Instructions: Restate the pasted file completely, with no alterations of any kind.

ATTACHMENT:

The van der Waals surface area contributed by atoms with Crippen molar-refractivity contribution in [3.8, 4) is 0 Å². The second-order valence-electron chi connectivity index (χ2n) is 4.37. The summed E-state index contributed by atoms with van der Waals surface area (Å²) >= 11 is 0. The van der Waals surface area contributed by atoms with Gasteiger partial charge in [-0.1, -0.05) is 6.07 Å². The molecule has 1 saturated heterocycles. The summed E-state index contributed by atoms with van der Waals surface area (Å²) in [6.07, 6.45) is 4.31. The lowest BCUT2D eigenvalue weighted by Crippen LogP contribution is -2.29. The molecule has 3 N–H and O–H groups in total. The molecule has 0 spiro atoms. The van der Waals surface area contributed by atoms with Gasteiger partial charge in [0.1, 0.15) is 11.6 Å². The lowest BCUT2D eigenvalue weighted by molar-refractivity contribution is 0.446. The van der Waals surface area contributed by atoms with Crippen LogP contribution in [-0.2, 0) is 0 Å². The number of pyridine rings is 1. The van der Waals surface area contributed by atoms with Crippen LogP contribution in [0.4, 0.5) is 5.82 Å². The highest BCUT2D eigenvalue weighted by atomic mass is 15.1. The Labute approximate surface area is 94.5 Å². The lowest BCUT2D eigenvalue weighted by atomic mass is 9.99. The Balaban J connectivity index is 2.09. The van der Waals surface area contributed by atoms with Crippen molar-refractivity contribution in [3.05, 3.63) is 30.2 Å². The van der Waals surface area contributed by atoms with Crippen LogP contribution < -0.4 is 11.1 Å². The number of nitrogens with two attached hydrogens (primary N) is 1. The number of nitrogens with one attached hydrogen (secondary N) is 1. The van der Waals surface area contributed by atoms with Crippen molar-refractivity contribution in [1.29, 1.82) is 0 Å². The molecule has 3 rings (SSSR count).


The van der Waals surface area contributed by atoms with Crippen molar-refractivity contribution in [3.8, 4) is 0 Å². The second-order valence-electron chi connectivity index (χ2n) is 4.37. The summed E-state index contributed by atoms with van der Waals surface area (Å²) >= 11 is 0. The van der Waals surface area contributed by atoms with Gasteiger partial charge in [-0.1, -0.05) is 6.07 Å². The molecule has 1 saturated heterocycles. The summed E-state index contributed by atoms with van der Waals surface area (Å²) in [6.07, 6.45) is 4.31. The lowest BCUT2D eigenvalue weighted by Crippen LogP contribution is -2.29. The molecule has 3 N–H and O–H groups in total. The molecule has 0 spiro atoms. The van der Waals surface area contributed by atoms with Gasteiger partial charge in [0.1, 0.15) is 11.6 Å². The lowest BCUT2D eigenvalue weighted by molar-refractivity contribution is 0.446. The van der Waals surface area contributed by atoms with Crippen LogP contribution in [-0.2, 0) is 0 Å². The number of pyridine rings is 1. The van der Waals surface area contributed by atoms with Crippen LogP contribution in [0.4, 0.5) is 5.82 Å². The highest BCUT2D eigenvalue weighted by atomic mass is 15.1. The Labute approximate surface area is 94.5 Å². The lowest BCUT2D eigenvalue weighted by atomic mass is 9.99. The Balaban J connectivity index is 2.09. The van der Waals surface area contributed by atoms with Crippen molar-refractivity contribution in [3.05, 3.63) is 30.2 Å². The van der Waals surface area contributed by atoms with Crippen LogP contribution < -0.4 is 11.1 Å². The number of nitrogens with two attached hydrogens (primary N) is 1. The number of nitrogens with one attached hydrogen (secondary N) is 1. The van der Waals surface area contributed by atoms with Crippen molar-refractivity contribution in [1.29, 1.82) is 0 Å². The molecule has 3 rings (SSSR count).